Months after the British Medical Journal (BMJ) reported that the US Food and Drug Administration's (FDA) oversight of its clinical trials database was suffering from serious lapses in clinical trial reporting and transparency, US regulators are firing back, charging that the studies' authors "overstated non-compliance with data reporting laws," reports Nature.
The studies published in BMJ found some troubling occurrences, including a 78% non-compliance rate with data reporting laws, an approximately 50% reporting rate for studies sponsored by the National Institutes of Health (NIH) and the presence of publication biases in unpublished studies.
FDA responded that the BMJ studies took into account some trials that were not legally required to comply with the reporting laws, including trials completed before the law's implementation and trials conducted on unapproved products, reports Nature.
"The authors, in addition, included some trials for which data had been submitted but not yet vetted by NIH," explained Nature. "Finally, the BMJ authors could not tell, from the data in ClinicalTrials.gov, whether a sponsor's submission deadline had been extended; the law allows this when an approved product is being tested for a new indication."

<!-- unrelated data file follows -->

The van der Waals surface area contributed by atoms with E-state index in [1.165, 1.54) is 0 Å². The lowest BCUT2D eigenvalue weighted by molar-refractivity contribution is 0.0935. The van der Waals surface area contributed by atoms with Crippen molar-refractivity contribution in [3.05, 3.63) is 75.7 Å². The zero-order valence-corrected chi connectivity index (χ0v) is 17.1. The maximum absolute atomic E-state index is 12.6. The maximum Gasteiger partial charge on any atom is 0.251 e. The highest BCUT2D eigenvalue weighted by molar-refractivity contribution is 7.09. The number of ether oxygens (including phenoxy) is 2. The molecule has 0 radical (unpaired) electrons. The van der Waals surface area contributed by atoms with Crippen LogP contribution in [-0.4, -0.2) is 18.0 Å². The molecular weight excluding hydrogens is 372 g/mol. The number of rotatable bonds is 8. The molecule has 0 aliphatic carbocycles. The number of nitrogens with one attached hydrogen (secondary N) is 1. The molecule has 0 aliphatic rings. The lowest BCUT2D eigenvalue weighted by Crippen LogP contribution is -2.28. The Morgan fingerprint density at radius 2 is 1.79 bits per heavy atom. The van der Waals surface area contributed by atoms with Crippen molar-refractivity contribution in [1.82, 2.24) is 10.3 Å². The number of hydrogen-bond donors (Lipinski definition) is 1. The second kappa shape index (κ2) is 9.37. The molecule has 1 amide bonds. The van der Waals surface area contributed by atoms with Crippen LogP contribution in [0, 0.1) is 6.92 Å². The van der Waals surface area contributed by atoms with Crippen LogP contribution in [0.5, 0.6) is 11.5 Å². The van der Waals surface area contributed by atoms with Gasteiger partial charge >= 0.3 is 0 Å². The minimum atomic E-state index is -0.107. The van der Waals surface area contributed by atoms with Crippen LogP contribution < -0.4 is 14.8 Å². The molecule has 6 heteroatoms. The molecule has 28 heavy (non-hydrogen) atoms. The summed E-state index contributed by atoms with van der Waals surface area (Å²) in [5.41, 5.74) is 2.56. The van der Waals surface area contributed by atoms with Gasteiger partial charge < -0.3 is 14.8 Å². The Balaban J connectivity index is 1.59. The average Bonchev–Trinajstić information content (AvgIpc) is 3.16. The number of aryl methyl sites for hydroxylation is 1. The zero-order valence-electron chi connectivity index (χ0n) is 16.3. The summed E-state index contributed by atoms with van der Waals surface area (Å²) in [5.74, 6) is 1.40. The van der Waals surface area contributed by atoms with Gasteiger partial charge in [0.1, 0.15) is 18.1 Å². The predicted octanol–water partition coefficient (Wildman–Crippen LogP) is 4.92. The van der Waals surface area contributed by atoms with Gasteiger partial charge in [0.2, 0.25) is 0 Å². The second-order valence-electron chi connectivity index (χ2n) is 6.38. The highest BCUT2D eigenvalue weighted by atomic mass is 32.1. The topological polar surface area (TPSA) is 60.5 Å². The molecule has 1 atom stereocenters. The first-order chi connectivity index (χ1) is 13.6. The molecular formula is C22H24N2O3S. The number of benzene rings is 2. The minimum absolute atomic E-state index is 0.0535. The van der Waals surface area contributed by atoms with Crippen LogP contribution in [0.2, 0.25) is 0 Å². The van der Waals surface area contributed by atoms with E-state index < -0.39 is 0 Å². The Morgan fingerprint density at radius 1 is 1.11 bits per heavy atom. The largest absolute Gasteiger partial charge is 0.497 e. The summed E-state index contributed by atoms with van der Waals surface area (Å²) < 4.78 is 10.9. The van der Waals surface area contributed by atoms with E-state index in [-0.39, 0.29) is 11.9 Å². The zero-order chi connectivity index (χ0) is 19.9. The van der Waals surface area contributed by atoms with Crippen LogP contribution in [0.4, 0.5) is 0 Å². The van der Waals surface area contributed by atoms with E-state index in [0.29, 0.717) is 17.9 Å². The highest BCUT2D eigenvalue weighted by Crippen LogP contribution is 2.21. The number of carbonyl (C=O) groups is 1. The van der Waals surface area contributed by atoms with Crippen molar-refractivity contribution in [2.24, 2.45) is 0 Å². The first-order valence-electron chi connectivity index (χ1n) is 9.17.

FDA is partially owning up to the results however, and is "pursuing [fifteen] individual responsible parties" for their failures to post results to the ClinicalTrials.gov website in the mandatory time frame.
Another counter-intuitive finding supported by the original BMJ analyses and NIH: industry sponsors report the results of their studies to ClinicalTrials.gov at a higher rate than do NIH-based and -funded sponsors. Industry reported 52% of the time within the mandatory reporting period, while just 21% of NIH-based and 14% of NIH-funded sponsors reported within the mandatory reporting period.
"The academic world is probably doing a worse job of reporting than industry," says Deborah Zarin, director of ClinicalTrials.gov. "And that's consistent with what BMJ found."
Nature - FDA says study overestimated non-compliance with data-reporting laws
Regulatory Focus - BMJ: Lack of Research Transparency Breaks Regulations, Hurts Patients